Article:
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Ben Weber of Synfuels said, "I do not consider myself or my company to be a client of theirs at all. They've never done any follow-up. As a matter of fact, we asked for simplistic things like the names of the attendees so that we could send out further data and have never received any response."
And Blake Petty of A&M's Office of Technology Commercialization said, "What that list of company names is, is a list of participants in the event, not official clients...That list of companies was one of our early draft lists of participants, so there's a number of those that ended up not participating in the event, so they have absolutely no connection with [Millennium]." The names have since been removed.
When the Press tried to get explanations from Millennium associates, none of them wanted to talk. About anything.
Dan Leightman, a tax attorney listed as the company's director, said he's not a director, just a shareholder. And as such, he couldn't answer questions about who Millennium's clients are, who manages its funds and why inaccurate information appears on its Web site. He referred all that to Hill. Leightman could not answer this question, either: "What is [Millennium]?"
"I'm not going to be able to answer that while I'm driving my car," Leightman said. (Prior to interviewing Leightman, the Press reached political consultant Don Fitch, who was briefly with Millennium. Although Fitch was operating a motor vehicle during the interview, he attempted to answer questions. Fitch said he was asked to find companies to invest in. He said he never found any companies that were interested.)
So the Press tried Jack Rains. After all, Rains was listed as a speaker for the technology conference in a draft schedule prepared by Hill. And Tuscany Advisors, a merchant banking firm Rains cofounded (but which no longer exists), is still featured as a Millennium ally.
But Rains wouldn't talk.
"He doesn't even like to talk about them," his assistant said. "He doesn't want to even bother with it...He says he's not involved in it, he just really doesn't want to spend the time talking about it."
Okay. What about John O'Dell, formerly listed as a partner and another cofounder of Tuscany Advisors? He's the director of alumni development at the University of Houston's Bauer College of Business. Surely he'd want to talk.
But all we got were two brief e-mails: "Tuscany Advisors is no longer active. I will communicate that to them...No, I don't want to take any time talking about [Millennium]."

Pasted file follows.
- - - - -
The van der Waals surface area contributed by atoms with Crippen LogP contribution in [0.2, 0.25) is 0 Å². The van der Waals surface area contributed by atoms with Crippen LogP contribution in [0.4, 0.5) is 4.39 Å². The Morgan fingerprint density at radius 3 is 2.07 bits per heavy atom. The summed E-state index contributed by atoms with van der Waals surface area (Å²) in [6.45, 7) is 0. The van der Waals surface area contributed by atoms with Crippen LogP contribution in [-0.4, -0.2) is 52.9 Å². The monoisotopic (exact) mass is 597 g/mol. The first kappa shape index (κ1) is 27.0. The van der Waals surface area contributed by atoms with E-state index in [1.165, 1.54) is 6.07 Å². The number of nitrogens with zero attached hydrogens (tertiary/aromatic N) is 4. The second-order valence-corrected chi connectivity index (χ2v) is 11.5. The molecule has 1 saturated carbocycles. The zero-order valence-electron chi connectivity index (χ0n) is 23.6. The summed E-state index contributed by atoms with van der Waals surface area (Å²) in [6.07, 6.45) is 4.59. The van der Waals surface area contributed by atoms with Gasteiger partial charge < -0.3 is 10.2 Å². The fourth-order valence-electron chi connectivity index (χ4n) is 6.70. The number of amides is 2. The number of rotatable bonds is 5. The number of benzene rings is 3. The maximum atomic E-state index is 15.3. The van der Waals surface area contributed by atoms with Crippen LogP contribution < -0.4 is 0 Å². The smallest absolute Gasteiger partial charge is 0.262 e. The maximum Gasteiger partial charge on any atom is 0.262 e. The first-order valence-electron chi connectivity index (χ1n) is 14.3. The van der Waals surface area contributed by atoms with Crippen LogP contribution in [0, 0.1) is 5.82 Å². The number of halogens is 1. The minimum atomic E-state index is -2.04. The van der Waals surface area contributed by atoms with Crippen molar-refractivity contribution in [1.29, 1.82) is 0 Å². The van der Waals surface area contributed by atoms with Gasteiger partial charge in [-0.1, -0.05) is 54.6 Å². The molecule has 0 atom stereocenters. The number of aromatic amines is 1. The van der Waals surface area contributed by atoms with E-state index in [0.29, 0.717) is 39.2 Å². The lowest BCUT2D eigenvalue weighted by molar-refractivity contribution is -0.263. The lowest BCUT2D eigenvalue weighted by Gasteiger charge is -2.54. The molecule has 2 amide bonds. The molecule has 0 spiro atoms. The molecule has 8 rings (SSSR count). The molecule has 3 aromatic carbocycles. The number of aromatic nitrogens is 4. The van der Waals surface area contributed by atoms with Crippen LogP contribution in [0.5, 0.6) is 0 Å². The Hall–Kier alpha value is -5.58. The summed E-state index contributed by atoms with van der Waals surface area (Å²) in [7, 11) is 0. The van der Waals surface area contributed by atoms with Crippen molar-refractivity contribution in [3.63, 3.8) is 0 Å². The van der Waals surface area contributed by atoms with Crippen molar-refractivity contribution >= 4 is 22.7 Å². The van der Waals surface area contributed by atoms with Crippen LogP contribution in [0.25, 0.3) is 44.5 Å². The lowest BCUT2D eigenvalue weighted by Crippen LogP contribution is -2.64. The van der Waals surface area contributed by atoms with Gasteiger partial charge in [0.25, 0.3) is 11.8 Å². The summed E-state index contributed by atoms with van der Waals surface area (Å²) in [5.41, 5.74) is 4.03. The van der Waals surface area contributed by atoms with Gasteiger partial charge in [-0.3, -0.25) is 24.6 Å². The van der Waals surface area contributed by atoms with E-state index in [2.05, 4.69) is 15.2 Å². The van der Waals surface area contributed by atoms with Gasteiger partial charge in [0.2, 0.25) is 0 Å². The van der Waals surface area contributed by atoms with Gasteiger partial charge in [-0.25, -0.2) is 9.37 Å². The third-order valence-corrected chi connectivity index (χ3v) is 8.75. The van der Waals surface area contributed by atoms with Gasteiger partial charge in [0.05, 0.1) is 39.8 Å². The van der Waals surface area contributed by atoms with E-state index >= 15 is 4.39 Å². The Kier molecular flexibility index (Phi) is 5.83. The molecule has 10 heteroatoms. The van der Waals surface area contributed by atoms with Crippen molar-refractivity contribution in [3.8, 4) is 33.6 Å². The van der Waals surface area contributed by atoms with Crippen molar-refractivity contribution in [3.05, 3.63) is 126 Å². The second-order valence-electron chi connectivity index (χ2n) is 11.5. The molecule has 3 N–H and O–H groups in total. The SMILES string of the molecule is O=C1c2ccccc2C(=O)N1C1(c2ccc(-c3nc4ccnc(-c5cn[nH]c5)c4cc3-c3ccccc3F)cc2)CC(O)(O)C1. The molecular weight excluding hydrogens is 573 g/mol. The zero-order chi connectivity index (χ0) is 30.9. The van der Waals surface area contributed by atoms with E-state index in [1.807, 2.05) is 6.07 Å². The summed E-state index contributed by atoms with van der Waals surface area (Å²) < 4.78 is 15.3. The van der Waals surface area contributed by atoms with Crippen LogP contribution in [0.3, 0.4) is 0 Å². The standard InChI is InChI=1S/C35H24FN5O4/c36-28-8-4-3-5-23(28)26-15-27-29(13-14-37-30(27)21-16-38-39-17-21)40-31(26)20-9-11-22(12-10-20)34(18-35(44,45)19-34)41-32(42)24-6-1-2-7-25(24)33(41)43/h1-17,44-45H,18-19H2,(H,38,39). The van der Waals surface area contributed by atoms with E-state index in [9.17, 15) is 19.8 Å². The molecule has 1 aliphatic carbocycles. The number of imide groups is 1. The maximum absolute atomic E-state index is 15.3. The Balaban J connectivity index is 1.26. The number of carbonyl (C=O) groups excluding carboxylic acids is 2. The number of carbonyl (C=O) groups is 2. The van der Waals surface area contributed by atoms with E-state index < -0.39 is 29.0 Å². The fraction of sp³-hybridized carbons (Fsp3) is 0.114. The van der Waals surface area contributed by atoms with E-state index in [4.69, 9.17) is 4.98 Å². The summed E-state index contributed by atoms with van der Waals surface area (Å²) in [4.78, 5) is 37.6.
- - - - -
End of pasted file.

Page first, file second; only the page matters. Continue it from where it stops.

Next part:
Alrighty. What about former Reliant Chair Don Jordan, now at Jordan Capital? He was listed as a member of Millennium's investment advisory board -- plus, he was also on Hill's scheduled speakers list for the September conference.
But all Jordan could say was, "I was exposed to Millennium very early when they first started to put the business together and I have no knowledge about what they're doing now and have had nothing to do with them...for the last, at least, two years."
Art Jansa, an orthopedic surgeon, is listed as a medical adviser. But he said he was just asked to review one study for Millennium, which he did -- and which he says he was not paid for.
"They put me down as a consultant; I don't think I'm hardly a consultant," Jansa said. " It's been very tangential. I just gave them an opinion on some stuff that I read. And I don't know if it [made] that much difference between a half-a-dozen and six."
Well, it looked like Hill would have to explain himself.
Hill at first suggested the Press meet him at his office near Westheimer and Beltway 8, in order, he said, to prove that he has a real office. There is no doubt that there's a real office at that address, as signified by the photograph on the Web site; it's just that it's more of a proxy office than anything. As part of the Executive Suites package, you get a real-live receptionist to answer the phone. But she can't tell you a darn thing about the company.
Hill ultimately came to the Press office, toting a framed copy of the 2003 Houston Business Journal list of top companies, ranking Millennium number seven.
"I took this off the conference wall," he said. "If I remember the application right, it did ask for financial statements signed by an accountant." (Actually, the Journal relies strictly on the honor system, said researcher Nicole Ferweda. "We take them at their word," she says.)
Hill said his associates didn't want to talk because they feared negative publicity. But he said the technology was a huge success -- four companies received $38 million in funding. (Blake Petty at A&M was on vacation and unable to verify this figure.)
He also said there was "no mystery" about his allies in venture capital. Of G-51's Rudy Garza, he said, "We've never funded anything together, yet, but we still continue to talk. Rudy and I run into each other at various conferences." (A few hours later, Garza re-confirmed that he sent Hill a cease-and-desist order.)
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